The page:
Mikaela Mayer took another step toward becoming the undisputed junior lightweight champion Friday night in Las Vegas, beating Maiva Hamadouche by unanimous decision to retain her WBO title and pick up Hamadouche's IBF crown.
Mayer won the fight 100-90, 99-91, 98-92 -- with two scorecards not necessarily indicative of what happened in the ring.
The fight was an absolute brawl from the opening bell, as Mayer and Hamadouche stood at the middle of the ring and traded punch after punch. And it didn't stop throughout the 10 rounds, which were a constant flurry of movement and connection between the two.
It was a fight the 31-year-old Mayer had sought since winning her first title, the WBO crown, in 2020.
"That I could bang it out on the inside, that wasn't really the entire game plan," Mayer said on ESPN after the fight. "The game plan was to use my boxing too, but in the back of my head, I knew she was going to keep that gap closed and that she was going to keep me on the inside.
"Even though we trained for that, just being able to do that for 10 straight rounds definitely taught me a lot."
Mayer, ESPN's No. 1-ranked fighter at junior lightweight, landed 239 of 594 punches with 78 body shots -- her punches landed and thrown both personal bests. Hamadouche (22-2, 18 KO) landed 233 of 872 punches, with just 13 body shots. Of those 872 punches thrown, 728 attempts were power punches with 29% landed. Mayer (16-0, 5 KO) landed 47% of her power punches (221 of 470).
It was the most difficult fight of Mayer's career in her first planned main event. Before the fight, her coach, Al Mitchell, told her it would be her best fight -- and her most difficult.
"This is what boxing needs more of, the men and women fighting like these two young ladies did tonight," Mitchell said on ESPN.
Friday night was a showcase for women's boxing between one of its emerging stars in Mayer and one of its strongest punchers in Hamadouche. Hamadouche appeared to land the more powerful and clearer shots early -- including 22 of 89 punches in the first round and a combined 43 of 144 punches in the first two.
The first two rounds seemed to be the strongest of the night for Hamadouche, ESPN's No. 3-ranked junior lightweight who traveled from France for the unification bout. Mayer found her range and, it seemed, her comfort in the third round and by the final four rounds appeared in control, landing combinations to Hamadouche's head along with continually landing body shots throughout the 10-round contest.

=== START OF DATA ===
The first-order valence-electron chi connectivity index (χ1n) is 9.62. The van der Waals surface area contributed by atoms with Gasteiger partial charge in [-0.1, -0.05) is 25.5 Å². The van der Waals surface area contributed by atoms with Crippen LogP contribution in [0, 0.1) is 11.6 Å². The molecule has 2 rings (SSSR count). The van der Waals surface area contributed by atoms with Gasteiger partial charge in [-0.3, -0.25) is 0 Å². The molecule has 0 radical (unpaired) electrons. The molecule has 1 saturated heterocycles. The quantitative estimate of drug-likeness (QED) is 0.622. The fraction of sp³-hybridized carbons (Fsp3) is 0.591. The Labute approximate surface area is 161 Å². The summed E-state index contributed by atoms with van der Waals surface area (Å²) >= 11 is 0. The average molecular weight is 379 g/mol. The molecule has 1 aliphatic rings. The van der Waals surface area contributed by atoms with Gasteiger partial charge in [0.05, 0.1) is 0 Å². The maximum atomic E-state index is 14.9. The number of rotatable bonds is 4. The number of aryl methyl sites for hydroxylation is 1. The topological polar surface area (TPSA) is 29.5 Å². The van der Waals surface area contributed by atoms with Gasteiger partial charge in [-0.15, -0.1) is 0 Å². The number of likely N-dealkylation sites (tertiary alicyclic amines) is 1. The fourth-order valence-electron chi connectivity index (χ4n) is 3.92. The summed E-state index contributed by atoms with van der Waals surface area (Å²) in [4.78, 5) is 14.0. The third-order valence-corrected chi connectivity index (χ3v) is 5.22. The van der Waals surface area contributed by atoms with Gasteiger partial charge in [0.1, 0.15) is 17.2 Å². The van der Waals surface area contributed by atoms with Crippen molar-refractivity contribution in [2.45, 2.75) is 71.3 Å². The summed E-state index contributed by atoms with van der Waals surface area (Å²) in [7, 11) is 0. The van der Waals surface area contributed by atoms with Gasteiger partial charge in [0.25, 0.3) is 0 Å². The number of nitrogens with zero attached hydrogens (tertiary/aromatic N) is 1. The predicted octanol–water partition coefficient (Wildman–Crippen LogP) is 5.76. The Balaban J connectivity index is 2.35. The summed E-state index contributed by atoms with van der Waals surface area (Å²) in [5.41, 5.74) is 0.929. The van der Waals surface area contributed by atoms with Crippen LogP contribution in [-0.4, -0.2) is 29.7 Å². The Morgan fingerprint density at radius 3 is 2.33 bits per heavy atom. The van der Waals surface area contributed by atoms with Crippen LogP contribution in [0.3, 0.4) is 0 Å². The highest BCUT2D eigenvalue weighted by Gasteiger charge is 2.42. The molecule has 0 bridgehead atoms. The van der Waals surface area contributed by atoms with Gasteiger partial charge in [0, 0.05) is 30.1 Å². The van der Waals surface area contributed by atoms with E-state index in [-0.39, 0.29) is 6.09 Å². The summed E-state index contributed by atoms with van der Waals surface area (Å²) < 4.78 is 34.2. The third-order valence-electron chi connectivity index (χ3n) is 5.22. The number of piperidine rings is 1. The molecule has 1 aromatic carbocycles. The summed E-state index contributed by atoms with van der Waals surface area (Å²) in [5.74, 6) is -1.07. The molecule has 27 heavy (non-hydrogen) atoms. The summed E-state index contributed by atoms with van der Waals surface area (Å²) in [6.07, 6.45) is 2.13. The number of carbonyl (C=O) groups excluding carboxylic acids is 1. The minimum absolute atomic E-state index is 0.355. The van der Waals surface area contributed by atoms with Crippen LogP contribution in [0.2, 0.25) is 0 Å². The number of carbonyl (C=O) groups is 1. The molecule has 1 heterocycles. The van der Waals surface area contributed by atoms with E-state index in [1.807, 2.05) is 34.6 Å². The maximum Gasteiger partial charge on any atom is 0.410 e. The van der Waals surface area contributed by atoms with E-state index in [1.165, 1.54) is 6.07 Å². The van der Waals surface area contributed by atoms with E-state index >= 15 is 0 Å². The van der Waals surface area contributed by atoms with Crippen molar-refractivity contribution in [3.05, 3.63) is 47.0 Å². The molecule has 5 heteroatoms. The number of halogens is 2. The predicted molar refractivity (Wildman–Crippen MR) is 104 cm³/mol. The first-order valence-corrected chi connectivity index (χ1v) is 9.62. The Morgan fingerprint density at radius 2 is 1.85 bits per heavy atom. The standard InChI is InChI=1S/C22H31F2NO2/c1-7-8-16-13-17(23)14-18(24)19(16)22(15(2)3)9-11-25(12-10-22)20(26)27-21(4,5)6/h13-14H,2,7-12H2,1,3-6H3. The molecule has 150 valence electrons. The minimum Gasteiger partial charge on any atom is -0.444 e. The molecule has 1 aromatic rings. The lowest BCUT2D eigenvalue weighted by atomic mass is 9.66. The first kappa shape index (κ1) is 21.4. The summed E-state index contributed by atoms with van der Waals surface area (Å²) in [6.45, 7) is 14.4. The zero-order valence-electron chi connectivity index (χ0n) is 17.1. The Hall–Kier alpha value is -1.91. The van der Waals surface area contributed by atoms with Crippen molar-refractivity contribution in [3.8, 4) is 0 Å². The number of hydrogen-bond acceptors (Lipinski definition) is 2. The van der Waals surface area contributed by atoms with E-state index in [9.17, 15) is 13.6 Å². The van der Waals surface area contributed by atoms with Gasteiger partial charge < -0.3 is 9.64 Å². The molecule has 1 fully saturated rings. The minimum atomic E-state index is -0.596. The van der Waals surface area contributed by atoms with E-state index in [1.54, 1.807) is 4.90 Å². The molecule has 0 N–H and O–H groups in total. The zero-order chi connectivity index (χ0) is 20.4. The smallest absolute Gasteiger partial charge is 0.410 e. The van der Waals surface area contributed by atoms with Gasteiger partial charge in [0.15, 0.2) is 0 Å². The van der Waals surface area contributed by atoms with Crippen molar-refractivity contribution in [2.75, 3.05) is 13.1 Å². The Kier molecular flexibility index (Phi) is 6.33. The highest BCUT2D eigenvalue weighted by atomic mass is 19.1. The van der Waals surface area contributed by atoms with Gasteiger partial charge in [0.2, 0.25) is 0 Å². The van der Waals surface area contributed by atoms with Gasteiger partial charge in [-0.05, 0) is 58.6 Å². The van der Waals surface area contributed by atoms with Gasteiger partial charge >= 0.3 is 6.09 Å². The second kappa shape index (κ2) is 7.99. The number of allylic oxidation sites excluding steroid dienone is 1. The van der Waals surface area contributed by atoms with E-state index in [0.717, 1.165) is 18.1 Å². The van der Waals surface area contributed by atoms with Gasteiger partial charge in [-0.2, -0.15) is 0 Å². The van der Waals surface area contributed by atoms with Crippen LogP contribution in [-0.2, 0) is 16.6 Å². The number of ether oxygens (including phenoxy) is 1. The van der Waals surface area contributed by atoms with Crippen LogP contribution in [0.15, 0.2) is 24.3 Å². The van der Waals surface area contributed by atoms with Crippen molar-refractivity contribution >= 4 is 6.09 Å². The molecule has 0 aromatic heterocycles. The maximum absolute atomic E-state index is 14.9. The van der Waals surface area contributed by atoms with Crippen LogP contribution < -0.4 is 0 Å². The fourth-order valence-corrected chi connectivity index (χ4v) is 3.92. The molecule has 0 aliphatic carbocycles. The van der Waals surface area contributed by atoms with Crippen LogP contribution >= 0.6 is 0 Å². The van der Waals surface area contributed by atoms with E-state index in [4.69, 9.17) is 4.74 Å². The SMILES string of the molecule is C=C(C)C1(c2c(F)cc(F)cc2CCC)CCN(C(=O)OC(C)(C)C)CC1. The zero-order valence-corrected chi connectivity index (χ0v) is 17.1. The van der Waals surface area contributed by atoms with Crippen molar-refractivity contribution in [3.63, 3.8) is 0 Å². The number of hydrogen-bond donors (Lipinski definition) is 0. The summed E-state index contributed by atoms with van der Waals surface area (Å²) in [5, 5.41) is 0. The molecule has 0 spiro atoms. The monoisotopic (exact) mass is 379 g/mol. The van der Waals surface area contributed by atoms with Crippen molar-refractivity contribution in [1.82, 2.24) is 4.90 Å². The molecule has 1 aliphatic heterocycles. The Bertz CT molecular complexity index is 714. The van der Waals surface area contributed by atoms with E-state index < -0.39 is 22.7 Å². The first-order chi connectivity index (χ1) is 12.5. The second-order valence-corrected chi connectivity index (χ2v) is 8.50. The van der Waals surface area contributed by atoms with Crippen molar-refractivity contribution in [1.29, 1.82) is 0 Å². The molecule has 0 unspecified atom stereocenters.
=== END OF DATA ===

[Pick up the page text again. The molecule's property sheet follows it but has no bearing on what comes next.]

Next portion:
Mayer said she believed she had this type of fight in her.
"I knew it was in me, yeah," Mayer said. "But honestly, I had such a good camp. I wasn't breathing heavy going into each round. I was very cool, calm and collected and seeing more. Really, I had a lot of reaction, but I was able to slow things down and see things.
"You guys might have seen it close because she was the busier fighter, but the game plan wasn't to match her punches. I was shifting and digging the harder shots."
After the fight, Matchroom promoter Eddie Hearn, who represents Hamadouche, said he believed it was a much closer fight than what the scorecards indicated.
"When you got people in the ring saying it was one of the best female fights I've ever seen, which it was, how can you score a fight 100-90 or give her one round or two rounds in the fight? It was crazy," Hearn said. "Massive respect to both. We're all trying to push the female side of the sport, and they deserve to get this platform.
"It's just disappointing that Hamadouche didn't get the credit she deserved, and everyone is going to talk about the scorecards now rather than the tremendous spectacle that we just saw."
Hearn said there should be more accountability for judges -- Lisa Giampa had the 100-90 scorecard, Max DeLuca the 99-91 card and Tim Cheatham the 98-92 card -- but he added that is an issue that's "a global pandemic" and they have issues in England too.
The two other champions in the division, WBC champion Terri Harper and WBA titlist Hyun Mi Choi, are promoted by Hearn. Hearn said Choi has signed a contract to fight Harper in a unification fight.
Hearn said he sees Mayer and Harper as the eventual fight for the undisputed title and that "we're on the way" to that possibility in the future.
After the fight, Mayer said she wants to continue to have big matchups, which has been a continual statement and plan for her since the start of 2021. She said she had been waiting for a fight like Hamadouche her whole career. After beating her, she took another leap forward in her career Friday night.
"This is everything I trained for," Mayer said. "It really hasn't even sunk in yet, but I'm proud of what I did. I'm proud of my team. We're going to celebrate this one, for sure."